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Review: DADDY LONG LEGS at Lyric Stage

Review: DADDY LONG LEGS at Lyric Stage For only four performances last weekend, the two-person musical DADDY LONG LEGS crawled in and out of the Majestic Theatre as Lyric Stage's third production of the 2017-2018 season. And although the production wasn't much larger than a postage stamp, it was a theatrical love letter full of charm.

The musical is based on the 1955 Fred Astaire flick of the same title, written for the stage by John Caird (book) and Paul Gordon (music and lyrics). Following the "oldest orphan in the John Grier Home," the musical is centered on Jerusha Abbott and the anonymous benefactor, whom she dubs Daddy Long Legs, who sponsors her college education. As Jerusha writes monthly letters to her faceless supporter, she shares her life lessons and challenges, but grows increasingly frustrated by his lack of response. But Daddy has a secret - and he and Jerusha may already be acquaintances.

Lyric's production featured Samantha McHenry as Jerusha and local legend Christopher J. Deaton as the title character (also known as Jervis Pendleton). With the bulk of the show relying on each actor reading, writing, or singing about a letter exchange, the success of this musical relies on two performers who can intimately engage an audience with little more than a simple costume and spotlight. And fortunately for Dallas audiences, both McHenry and Deaton were up to the tough task. McHenry brought to the stage a contagious spunk that captivated the audience from curtain up to her inevitable bow. Her warm soprano proved to be a perfect fit for the show - an important quality for a character featured in twenty of the show's thirty musical numbers. Anchoring the opposite end of the stage was Deaton with his resoundingly bright tenor vocals. Although the role shows off Deaton's talents far less than his recent appearances in Lyric's GRAND HOTEL or Casa Manana's SPAMALOT, DADDY LONG LEGS was a nice opportunity to see a subtler performance.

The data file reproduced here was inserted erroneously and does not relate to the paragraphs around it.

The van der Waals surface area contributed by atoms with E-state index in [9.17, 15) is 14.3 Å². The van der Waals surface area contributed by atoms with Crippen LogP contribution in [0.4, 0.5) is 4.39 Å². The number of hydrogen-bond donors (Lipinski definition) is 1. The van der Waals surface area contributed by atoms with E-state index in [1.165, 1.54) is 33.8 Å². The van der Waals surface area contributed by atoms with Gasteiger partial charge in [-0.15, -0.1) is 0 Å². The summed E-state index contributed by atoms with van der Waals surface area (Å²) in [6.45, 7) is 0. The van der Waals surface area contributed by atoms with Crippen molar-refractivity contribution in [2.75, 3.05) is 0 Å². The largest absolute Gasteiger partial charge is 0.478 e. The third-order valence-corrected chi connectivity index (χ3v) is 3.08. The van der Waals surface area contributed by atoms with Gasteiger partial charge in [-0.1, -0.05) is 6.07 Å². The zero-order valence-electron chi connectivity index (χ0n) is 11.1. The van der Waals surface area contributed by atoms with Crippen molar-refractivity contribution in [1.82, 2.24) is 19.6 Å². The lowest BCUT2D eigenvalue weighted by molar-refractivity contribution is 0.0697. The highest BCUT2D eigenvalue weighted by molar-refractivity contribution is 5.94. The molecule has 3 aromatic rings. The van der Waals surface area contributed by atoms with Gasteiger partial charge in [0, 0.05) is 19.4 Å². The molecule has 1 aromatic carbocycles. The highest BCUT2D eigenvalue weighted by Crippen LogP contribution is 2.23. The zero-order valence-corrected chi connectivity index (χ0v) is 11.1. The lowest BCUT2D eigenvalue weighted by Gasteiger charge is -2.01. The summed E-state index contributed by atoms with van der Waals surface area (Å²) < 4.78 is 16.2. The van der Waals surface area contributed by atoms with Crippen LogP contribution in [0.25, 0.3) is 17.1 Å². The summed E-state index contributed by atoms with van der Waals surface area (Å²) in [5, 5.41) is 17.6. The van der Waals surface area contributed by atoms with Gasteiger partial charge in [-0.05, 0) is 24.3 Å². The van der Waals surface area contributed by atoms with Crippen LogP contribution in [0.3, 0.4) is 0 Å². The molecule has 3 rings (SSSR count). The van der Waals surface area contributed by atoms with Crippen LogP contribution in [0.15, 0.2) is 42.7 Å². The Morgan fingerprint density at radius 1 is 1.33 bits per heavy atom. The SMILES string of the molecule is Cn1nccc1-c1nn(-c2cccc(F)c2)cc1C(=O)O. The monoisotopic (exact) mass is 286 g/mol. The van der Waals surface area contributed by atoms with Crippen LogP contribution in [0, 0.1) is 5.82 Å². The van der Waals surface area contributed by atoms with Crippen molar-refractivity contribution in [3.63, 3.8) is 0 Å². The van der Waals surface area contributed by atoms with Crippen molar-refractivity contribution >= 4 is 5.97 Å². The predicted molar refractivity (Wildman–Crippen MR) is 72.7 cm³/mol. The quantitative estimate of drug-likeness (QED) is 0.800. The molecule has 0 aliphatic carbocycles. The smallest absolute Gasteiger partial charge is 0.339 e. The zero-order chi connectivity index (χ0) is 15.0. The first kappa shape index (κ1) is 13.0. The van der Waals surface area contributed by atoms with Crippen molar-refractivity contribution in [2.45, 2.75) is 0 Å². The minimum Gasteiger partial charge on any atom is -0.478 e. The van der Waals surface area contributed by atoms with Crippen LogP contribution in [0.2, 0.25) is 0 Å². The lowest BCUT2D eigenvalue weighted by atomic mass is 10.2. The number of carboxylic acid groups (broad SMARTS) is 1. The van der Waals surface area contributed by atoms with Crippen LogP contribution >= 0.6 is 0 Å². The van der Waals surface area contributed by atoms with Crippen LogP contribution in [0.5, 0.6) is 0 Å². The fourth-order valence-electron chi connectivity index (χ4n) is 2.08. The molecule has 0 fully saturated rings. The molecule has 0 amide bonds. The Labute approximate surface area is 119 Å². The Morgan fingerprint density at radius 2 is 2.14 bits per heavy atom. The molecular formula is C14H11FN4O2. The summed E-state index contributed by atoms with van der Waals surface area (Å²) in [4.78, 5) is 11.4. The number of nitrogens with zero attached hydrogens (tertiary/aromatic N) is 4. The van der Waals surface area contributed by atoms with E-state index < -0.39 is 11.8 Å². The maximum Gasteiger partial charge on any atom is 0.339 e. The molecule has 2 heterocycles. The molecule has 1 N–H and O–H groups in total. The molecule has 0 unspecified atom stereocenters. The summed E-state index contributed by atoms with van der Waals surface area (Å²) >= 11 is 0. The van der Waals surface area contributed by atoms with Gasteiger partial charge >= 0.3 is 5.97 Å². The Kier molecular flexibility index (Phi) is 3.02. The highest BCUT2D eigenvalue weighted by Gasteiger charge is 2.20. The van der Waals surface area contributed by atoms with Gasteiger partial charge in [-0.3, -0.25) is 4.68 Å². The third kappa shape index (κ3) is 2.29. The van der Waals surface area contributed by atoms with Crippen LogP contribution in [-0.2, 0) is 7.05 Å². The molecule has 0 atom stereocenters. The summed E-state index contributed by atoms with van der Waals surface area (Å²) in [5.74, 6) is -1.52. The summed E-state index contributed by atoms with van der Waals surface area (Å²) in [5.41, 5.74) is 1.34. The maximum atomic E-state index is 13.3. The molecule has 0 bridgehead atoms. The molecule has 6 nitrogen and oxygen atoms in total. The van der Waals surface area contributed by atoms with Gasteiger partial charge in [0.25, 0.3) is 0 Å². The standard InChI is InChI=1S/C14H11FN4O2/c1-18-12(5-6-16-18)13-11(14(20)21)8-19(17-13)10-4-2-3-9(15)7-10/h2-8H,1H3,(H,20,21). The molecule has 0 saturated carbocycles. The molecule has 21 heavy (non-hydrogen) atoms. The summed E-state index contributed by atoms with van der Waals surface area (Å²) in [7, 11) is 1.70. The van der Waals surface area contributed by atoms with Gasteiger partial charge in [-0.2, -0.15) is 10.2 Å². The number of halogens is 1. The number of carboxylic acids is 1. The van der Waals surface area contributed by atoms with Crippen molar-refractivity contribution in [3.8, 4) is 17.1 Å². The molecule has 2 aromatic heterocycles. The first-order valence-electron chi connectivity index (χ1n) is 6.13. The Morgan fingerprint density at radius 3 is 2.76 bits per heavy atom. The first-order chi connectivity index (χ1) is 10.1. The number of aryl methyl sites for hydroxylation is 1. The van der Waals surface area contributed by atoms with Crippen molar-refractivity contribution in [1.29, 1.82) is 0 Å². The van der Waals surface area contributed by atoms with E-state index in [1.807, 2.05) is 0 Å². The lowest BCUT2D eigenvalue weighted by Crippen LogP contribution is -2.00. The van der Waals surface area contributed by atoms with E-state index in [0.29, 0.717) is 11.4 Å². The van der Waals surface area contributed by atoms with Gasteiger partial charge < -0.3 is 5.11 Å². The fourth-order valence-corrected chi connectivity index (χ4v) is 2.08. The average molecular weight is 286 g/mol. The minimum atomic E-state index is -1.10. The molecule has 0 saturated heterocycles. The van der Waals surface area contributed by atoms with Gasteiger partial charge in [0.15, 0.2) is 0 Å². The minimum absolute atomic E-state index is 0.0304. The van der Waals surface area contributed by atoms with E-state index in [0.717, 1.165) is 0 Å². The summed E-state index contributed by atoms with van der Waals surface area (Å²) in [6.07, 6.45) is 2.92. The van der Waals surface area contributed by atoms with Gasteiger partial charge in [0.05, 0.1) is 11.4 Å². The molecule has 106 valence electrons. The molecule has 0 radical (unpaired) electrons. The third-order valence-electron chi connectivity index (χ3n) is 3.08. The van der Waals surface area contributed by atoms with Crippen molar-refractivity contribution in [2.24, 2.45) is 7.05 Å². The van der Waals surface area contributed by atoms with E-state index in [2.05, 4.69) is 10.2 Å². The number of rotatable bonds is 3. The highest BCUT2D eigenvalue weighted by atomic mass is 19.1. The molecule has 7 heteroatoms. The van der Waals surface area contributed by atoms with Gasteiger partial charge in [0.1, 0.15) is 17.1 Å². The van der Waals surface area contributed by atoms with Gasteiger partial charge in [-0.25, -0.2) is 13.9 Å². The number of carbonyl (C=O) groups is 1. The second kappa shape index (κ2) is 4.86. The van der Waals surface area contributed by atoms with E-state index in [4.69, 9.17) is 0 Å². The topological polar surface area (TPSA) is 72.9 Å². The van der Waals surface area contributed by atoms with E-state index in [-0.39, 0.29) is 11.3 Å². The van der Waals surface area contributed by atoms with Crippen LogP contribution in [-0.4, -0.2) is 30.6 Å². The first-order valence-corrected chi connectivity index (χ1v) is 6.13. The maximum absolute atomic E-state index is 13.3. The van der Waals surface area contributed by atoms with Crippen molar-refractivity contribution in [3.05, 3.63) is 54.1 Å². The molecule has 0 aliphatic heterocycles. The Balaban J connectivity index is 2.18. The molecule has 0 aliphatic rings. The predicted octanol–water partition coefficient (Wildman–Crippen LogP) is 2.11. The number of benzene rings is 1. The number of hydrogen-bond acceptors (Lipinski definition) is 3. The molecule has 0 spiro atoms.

Despite the fact DADDY LONG LEGS is likely better suited for a venue cozier than the vast Majestic Theatre, director Richard Estes and scenic designer Randel Wright made the best of the space with simple yet sophisticated pieces to add weight to the stage. Had the staging and scenery been pulled 8 feet down to the stage's apron, perhaps the audience could have even better connected to the pair of nuanced performances that often felt miles away. Musical director Scott A. Eckert and his orchestra maintained Lyric's impressive reputation and offered appropriate support for the singers without overpowering their vocals. Lights, by Julie Simmons, and costumes, by Catherine Carpenter Cox, further enhanced the production.

It was hard to gauge if the infrequent applause on opening night was a measure of the audience's enthusiasm level or simply a consequence of songs unfolding back-to-back. Nevertheless, Lyric Stage found success with this tiny sleeper-hit off-Broadway musical.

Lyric returns to their more familiar style of shows this June with GUYS AND DOLLS, which will also take the Majestic Stage for only one weekend. Their 2018-2019 season is slated to include productions of NEWSIES, I DO! I DO!, MAN OF LA MANCHA, and a concert featuring Dallas Winds. For tickets and more information, visit www.LyricStage.org.



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Kyle Christopher West is obsessed with the arts. Growing up on Cape Cod, Massachusetts, Kyle trained as a gymnast and dancer where he performed across the East Coast in productions of West Side Sto... (read more about this author)


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